·         introducing new fees targeting resource intensive processes to encourage court users to utilise alternative dispute processes.

3.                   Similar reforms to court fees are also being introduced for the High Court of Australia, the Family Court of Australia and proceedings under the Family Law Act 1975 in the Federal Magistrates Court of Australia.  These measures include an increase to federal court fees to ensure there is a greater contribution by court users to the costs of running the courts, and lower fees or exemptions from fees in some cases to assist access to the courts.    

 

Human rights implications

4.                   This Regulation engages the right to access to justice, which is implied in the right to effective remedy under Article 2(3) of the International Covenant on Civil and Political Rights (ICCPR). 

5.                   Article 2(3) of the ICCPR protects the right to effective remedy for violation of rights or freedoms recognised by the ICCPR, and provides for a person’s right to be determined by competent judicial authorities, by administrative or legislative authorities, or by any other competent authority provided for by the legal system of the State.  

6.                   Rights and freedoms recognised by the ICCPR include a right to life, to equality and          non-discrimination, to freedom from slavery and forced labour, to freedom of movement, to freedom of opinion and expression, to freedom of thought, conscience and religion or belief, to humane treatment in detention, to security of the person and freedom from arbitrary detention, to a fair trial and fair hearing, to freedom of assembly and association, prohibition on interference with privacy and attacks on reputation, rights of parents and children, a right to work and rights at work.  Not all of these rights and freedoms have remedies for violation that involve courts.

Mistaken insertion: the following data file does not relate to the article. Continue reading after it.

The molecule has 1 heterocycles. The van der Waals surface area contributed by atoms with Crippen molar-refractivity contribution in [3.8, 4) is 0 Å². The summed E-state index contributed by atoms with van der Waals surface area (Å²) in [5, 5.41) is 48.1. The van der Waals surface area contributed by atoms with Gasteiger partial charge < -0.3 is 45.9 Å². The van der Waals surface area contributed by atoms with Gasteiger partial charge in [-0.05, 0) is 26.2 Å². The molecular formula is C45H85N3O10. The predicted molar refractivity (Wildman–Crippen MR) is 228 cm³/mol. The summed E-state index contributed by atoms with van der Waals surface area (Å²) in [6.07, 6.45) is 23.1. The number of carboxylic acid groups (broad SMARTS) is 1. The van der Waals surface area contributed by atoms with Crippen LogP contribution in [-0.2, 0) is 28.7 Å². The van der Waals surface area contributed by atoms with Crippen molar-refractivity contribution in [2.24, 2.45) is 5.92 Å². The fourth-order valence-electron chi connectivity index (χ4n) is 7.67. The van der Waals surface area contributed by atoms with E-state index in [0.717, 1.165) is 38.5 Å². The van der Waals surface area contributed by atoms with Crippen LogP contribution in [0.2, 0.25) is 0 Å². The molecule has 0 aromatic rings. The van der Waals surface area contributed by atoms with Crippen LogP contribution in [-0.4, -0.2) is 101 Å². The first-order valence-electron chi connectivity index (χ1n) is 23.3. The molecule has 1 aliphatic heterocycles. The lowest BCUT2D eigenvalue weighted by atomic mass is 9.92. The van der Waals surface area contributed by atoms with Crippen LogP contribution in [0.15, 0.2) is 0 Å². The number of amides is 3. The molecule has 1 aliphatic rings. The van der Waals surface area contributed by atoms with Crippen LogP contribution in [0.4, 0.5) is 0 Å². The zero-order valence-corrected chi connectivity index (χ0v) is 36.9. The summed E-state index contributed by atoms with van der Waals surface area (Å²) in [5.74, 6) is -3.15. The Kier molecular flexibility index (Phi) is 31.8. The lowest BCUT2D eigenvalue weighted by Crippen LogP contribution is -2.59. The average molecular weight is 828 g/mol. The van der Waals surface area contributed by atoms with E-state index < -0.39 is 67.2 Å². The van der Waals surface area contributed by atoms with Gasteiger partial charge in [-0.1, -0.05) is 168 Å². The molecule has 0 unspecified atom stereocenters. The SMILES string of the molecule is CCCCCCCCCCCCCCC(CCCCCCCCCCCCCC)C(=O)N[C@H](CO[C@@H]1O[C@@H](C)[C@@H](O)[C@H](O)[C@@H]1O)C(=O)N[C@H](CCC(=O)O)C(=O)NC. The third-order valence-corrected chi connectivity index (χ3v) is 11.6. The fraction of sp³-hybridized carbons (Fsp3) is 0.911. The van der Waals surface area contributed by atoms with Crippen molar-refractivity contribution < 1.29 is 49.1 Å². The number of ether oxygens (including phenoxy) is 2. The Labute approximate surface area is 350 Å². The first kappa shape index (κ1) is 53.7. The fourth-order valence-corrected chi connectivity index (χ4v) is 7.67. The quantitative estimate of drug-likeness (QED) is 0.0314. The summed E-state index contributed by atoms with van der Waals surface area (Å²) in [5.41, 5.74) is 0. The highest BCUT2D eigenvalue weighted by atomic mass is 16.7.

7.                   The right to access to justice is not absolute. 

8.                   The Regulation both promotes and limits elements of this right to access to justice.

9.                   The Regulation advances the right to access by providing a fee exemption for certain disadvantaged litigants specified in the Regulation or where payment of the fee would cause financial hardship to the individual.  These persons are able to access most court services without paying court fees.  These disadvantaged persons include recipients of legal aid, people receiving Commonwealth income support, people in detention (who may seek to exercise their right to liberty by challenging their detention as unlawful) and children (including those seeking to be protected or exercising their right to freedom from discrimination).